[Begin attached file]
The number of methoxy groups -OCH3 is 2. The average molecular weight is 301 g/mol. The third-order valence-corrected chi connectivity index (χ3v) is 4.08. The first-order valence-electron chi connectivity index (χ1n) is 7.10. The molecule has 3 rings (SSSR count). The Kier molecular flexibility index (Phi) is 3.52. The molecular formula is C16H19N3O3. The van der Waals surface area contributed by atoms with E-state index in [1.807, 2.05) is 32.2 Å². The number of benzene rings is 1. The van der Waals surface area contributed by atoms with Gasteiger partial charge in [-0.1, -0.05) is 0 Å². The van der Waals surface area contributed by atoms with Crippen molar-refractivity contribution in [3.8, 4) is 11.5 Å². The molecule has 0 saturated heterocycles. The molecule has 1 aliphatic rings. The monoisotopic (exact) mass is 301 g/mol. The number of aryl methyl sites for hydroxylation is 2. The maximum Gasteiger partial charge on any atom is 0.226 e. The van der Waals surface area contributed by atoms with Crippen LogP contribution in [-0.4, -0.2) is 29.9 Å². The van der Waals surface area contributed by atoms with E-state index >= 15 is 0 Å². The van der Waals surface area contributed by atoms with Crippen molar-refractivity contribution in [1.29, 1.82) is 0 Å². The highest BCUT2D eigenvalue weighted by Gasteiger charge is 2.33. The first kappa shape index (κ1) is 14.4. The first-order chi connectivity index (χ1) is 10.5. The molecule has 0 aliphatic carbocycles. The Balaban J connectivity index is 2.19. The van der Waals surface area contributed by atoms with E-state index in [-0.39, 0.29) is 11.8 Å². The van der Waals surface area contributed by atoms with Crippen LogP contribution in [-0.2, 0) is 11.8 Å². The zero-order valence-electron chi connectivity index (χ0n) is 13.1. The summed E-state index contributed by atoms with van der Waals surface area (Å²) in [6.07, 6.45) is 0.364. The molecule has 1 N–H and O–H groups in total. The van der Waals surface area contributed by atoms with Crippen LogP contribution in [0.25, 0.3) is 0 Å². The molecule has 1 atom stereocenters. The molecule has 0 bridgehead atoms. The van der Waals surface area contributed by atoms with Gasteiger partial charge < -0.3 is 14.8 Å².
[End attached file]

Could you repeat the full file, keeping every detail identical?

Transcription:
The number of methoxy groups -OCH3 is 2. The average molecular weight is 301 g/mol. The third-order valence-corrected chi connectivity index (χ3v) is 4.08. The first-order valence-electron chi connectivity index (χ1n) is 7.10. The molecule has 3 rings (SSSR count). The Kier molecular flexibility index (Phi) is 3.52. The molecular formula is C16H19N3O3. The van der Waals surface area contributed by atoms with E-state index in [1.807, 2.05) is 32.2 Å². The number of benzene rings is 1. The van der Waals surface area contributed by atoms with Gasteiger partial charge in [-0.1, -0.05) is 0 Å². The van der Waals surface area contributed by atoms with Crippen molar-refractivity contribution in [3.8, 4) is 11.5 Å². The molecule has 0 saturated heterocycles. The molecule has 1 aliphatic rings. The monoisotopic (exact) mass is 301 g/mol. The number of aryl methyl sites for hydroxylation is 2. The maximum Gasteiger partial charge on any atom is 0.226 e. The van der Waals surface area contributed by atoms with Crippen LogP contribution in [-0.4, -0.2) is 29.9 Å². The van der Waals surface area contributed by atoms with E-state index >= 15 is 0 Å². The van der Waals surface area contributed by atoms with Crippen molar-refractivity contribution in [1.29, 1.82) is 0 Å². The highest BCUT2D eigenvalue weighted by Gasteiger charge is 2.33. The first kappa shape index (κ1) is 14.4. The first-order chi connectivity index (χ1) is 10.5. The molecule has 0 aliphatic carbocycles. The Balaban J connectivity index is 2.19. The van der Waals surface area contributed by atoms with E-state index in [-0.39, 0.29) is 11.8 Å². The van der Waals surface area contributed by atoms with Crippen LogP contribution in [-0.2, 0) is 11.8 Å². The zero-order valence-electron chi connectivity index (χ0n) is 13.1. The summed E-state index contributed by atoms with van der Waals surface area (Å²) in [6.07, 6.45) is 0.364. The molecule has 1 N–H and O–H groups in total. The van der Waals surface area contributed by atoms with Crippen LogP contribution in [0.25, 0.3) is 0 Å². The molecule has 1 atom stereocenters. The molecule has 0 bridgehead atoms. The van der Waals surface area contributed by atoms with Gasteiger partial charge < -0.3 is 14.8 Å².